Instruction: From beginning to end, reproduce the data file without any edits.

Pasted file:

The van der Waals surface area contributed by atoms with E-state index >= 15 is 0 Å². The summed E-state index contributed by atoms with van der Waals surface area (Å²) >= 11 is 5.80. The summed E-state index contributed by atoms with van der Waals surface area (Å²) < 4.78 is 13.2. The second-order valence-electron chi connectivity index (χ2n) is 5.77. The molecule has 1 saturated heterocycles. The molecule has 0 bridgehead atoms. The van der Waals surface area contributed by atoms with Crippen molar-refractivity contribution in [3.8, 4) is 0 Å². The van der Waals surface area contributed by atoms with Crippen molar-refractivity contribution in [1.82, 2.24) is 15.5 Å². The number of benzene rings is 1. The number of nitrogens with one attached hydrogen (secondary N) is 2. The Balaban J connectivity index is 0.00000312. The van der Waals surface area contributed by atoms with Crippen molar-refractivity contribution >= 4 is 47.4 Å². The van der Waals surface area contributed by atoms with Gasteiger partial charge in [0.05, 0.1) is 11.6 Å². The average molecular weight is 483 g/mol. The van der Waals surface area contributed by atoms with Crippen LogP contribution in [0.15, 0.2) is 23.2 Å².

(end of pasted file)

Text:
The van der Waals surface area contributed by atoms with E-state index >= 15 is 0 Å². The summed E-state index contributed by atoms with van der Waals surface area (Å²) >= 11 is 5.80. The summed E-state index contributed by atoms with van der Waals surface area (Å²) < 4.78 is 13.2. The second-order valence-electron chi connectivity index (χ2n) is 5.77. The molecule has 1 saturated heterocycles. The molecule has 0 bridgehead atoms. The van der Waals surface area contributed by atoms with Crippen molar-refractivity contribution in [3.8, 4) is 0 Å². The van der Waals surface area contributed by atoms with Crippen molar-refractivity contribution in [1.82, 2.24) is 15.5 Å². The number of benzene rings is 1. The number of nitrogens with one attached hydrogen (secondary N) is 2. The Balaban J connectivity index is 0.00000312. The van der Waals surface area contributed by atoms with Crippen molar-refractivity contribution >= 4 is 47.4 Å². The van der Waals surface area contributed by atoms with Gasteiger partial charge in [0.05, 0.1) is 11.6 Å². The average molecular weight is 483 g/mol. The van der Waals surface area contributed by atoms with Crippen LogP contribution in [0.15, 0.2) is 23.2 Å².